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Book of the Stranger

‘Book of the Stranger’ is the fourth episode of the sixth season of HBO’s fantasy television series Game of Thrones, and the 54th overall. Tyrion, Varys, and the mulatto couple outside Meereen are barely seen in this photo.

From this episode Sansa loses her femininity and begins to speak like a man. Interestingly, yesterday I saw a video from a Spaniard about ultra-Orthodox Jews in Jerusalem. I had never heard a rabbi speak in such perfect Spanish. The customs of these ultra-orthodox Jews allow them to have families of a dozen children, just what the Aryans need for the Master Plan of conquering the world.

If white nationalism were not fake, the first thing they would do would be to reclaim their women. And that can only be done through a transvaluation of current values to common patriarchal values in the West until not long ago. Such transvaluation would explode the Aryan population to world-conquering levels, the healthiest thing we could imagine. If Jews have power, it is because they respect male-female bipolarity. If the Aryans are dying out, it is because they believe that a beautiful nymph like Sansa can suddenly begin to think like a general, advising Jon Snow how to get Winterfell back from the Boltons. All messages from Hollywood, the media and the universities are toxic to whites. But if whites weren’t crazy, they would write reviews exposing every feminist message of the most famous television series.

It’s not just Jon, at the Wall, who is reluctant to wage war on the Boltons. At King’s Landing the High Sparrow allows Margaery to visit her brother Loras, both prisoners in the dungeons of the Faith Militant. And just as Sansa harangues Jon to fight, Margaery harangues Loras not to give up, as psychologically he seems a broken man. Margaery, on the other hand, is presented as the strong one who resists the pressure of religious fanatics. But Loras replies that he can’t be strong, even though Margaery wants to encourage him.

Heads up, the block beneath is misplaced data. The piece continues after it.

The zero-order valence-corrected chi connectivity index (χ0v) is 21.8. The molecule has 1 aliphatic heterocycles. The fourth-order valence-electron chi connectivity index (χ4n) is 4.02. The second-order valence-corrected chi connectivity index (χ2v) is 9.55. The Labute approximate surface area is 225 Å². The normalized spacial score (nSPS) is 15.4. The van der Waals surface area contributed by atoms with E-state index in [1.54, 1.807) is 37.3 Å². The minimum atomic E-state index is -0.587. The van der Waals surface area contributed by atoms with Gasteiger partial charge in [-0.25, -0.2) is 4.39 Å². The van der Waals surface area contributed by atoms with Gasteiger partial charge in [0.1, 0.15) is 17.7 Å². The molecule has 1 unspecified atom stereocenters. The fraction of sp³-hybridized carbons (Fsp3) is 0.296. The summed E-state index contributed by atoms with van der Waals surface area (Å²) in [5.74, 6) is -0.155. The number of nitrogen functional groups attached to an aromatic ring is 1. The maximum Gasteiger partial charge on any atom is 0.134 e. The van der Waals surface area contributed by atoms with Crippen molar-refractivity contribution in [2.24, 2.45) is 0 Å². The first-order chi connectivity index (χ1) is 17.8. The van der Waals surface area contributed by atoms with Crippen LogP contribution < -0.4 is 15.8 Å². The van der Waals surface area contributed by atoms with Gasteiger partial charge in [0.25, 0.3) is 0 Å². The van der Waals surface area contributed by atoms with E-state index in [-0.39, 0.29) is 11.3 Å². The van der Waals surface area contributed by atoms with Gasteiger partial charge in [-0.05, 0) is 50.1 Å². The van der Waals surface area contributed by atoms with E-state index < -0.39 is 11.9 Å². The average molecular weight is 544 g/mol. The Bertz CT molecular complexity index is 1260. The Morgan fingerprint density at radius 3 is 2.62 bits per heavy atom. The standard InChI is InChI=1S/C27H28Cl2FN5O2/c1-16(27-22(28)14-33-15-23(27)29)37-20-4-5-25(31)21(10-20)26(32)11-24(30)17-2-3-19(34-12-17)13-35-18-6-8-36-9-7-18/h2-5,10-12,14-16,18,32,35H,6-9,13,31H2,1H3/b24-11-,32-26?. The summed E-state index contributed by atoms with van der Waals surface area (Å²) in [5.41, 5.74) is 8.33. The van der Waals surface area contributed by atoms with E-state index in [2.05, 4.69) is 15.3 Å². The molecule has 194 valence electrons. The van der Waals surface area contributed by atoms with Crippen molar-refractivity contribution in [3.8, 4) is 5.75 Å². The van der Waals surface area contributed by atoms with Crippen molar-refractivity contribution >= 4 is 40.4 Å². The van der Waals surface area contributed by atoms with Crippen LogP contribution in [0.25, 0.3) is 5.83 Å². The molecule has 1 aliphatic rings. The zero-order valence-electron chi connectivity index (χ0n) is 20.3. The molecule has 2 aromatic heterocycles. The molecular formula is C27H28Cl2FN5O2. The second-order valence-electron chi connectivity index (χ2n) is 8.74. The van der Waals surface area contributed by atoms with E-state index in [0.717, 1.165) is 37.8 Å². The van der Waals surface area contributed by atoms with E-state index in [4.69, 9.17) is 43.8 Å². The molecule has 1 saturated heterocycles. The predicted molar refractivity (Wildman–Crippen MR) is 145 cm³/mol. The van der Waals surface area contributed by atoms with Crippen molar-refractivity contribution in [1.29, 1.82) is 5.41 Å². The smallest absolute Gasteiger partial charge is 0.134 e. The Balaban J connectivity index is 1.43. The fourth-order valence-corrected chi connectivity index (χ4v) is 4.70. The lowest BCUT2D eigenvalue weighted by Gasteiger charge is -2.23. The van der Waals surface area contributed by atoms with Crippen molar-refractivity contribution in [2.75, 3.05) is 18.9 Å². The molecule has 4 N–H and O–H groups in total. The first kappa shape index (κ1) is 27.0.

As if that wasn’t enough, after escaping from Ramsay, in the Iron Islands Theon talks to his sister Yara. Once again the male-female roles are reversed, to the point of rendering Yara as incredibly manly and Theon as another broken male. Those games in kindergartens where boys and girls exchange clothes are unnecessary in this brave new world if we see it even in hours of television entertainment, like this series that so many millions have seen. Worst of all is that Theon tells Yara that it is she, now that their father has died, who must rule the Iron Islands. (Remember that no woman has ever been the queen of that wild kingdom of fishermen that assaults their neighbours as the Vikings did.)

Then Sansa convinces Jon to declare war on Ramsay, but the role-reversal scenes don’t end there! In Vaes Dothrak, Dany provokes the gathered khals and kills them by setting fire to the Temple of the Dosh Khaleen (she is miraculously unburned). Martin seems to have been inspired by the Mongols to describe the Dothraki, who are even more primitive than the most barbarous in Westeros. To make matters more ridiculous, after cremating alive the great khals Dany is left with the armies of these ‘Mongols’ for her own SJW purposes. End of episode!

One reply on “Book of the Stranger”

What are your thoughts on historical female militants such as Boudica and Joan of Arc?

I’ve even heard that the ancient Persians had some female naval Captain’s.

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